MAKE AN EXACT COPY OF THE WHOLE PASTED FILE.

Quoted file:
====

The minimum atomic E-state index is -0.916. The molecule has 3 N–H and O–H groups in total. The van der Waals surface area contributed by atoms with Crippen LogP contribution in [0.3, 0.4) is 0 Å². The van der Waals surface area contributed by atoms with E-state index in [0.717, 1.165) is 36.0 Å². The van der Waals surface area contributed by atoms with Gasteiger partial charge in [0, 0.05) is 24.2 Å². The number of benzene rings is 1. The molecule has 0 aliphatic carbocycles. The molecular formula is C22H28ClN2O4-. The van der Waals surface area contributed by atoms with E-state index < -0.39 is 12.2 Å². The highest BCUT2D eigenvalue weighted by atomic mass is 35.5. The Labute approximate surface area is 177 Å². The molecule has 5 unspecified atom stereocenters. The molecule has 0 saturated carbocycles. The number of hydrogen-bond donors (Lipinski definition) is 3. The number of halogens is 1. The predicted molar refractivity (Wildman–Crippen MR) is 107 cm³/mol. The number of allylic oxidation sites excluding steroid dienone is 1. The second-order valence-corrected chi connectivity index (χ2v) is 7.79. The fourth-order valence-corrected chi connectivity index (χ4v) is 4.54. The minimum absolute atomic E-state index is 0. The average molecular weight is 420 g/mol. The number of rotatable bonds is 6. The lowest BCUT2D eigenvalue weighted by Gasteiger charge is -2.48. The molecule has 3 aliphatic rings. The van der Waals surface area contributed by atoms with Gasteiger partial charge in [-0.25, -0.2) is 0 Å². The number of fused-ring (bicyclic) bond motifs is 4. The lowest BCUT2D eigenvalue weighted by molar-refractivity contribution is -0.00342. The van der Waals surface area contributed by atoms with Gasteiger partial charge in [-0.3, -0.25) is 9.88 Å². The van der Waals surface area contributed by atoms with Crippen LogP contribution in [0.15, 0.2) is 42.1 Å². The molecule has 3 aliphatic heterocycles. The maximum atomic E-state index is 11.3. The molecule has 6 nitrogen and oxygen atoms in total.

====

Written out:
The minimum atomic E-state index is -0.916. The molecule has 3 N–H and O–H groups in total. The van der Waals surface area contributed by atoms with Crippen LogP contribution in [0.3, 0.4) is 0 Å². The van der Waals surface area contributed by atoms with E-state index in [0.717, 1.165) is 36.0 Å². The van der Waals surface area contributed by atoms with Gasteiger partial charge in [0, 0.05) is 24.2 Å². The number of benzene rings is 1. The molecule has 0 aliphatic carbocycles. The molecular formula is C22H28ClN2O4-. The van der Waals surface area contributed by atoms with E-state index < -0.39 is 12.2 Å². The highest BCUT2D eigenvalue weighted by atomic mass is 35.5. The Labute approximate surface area is 177 Å². The molecule has 5 unspecified atom stereocenters. The molecule has 0 saturated carbocycles. The number of hydrogen-bond donors (Lipinski definition) is 3. The number of halogens is 1. The predicted molar refractivity (Wildman–Crippen MR) is 107 cm³/mol. The number of allylic oxidation sites excluding steroid dienone is 1. The second-order valence-corrected chi connectivity index (χ2v) is 7.79. The fourth-order valence-corrected chi connectivity index (χ4v) is 4.54. The minimum absolute atomic E-state index is 0. The average molecular weight is 420 g/mol. The number of rotatable bonds is 6. The lowest BCUT2D eigenvalue weighted by Gasteiger charge is -2.48. The molecule has 3 aliphatic rings. The van der Waals surface area contributed by atoms with Gasteiger partial charge in [-0.25, -0.2) is 0 Å². The number of fused-ring (bicyclic) bond motifs is 4. The lowest BCUT2D eigenvalue weighted by molar-refractivity contribution is -0.00342. The van der Waals surface area contributed by atoms with Gasteiger partial charge in [-0.3, -0.25) is 9.88 Å². The van der Waals surface area contributed by atoms with Crippen LogP contribution in [0.15, 0.2) is 42.1 Å². The molecule has 3 aliphatic heterocycles. The maximum atomic E-state index is 11.3. The molecule has 6 nitrogen and oxygen atoms in total.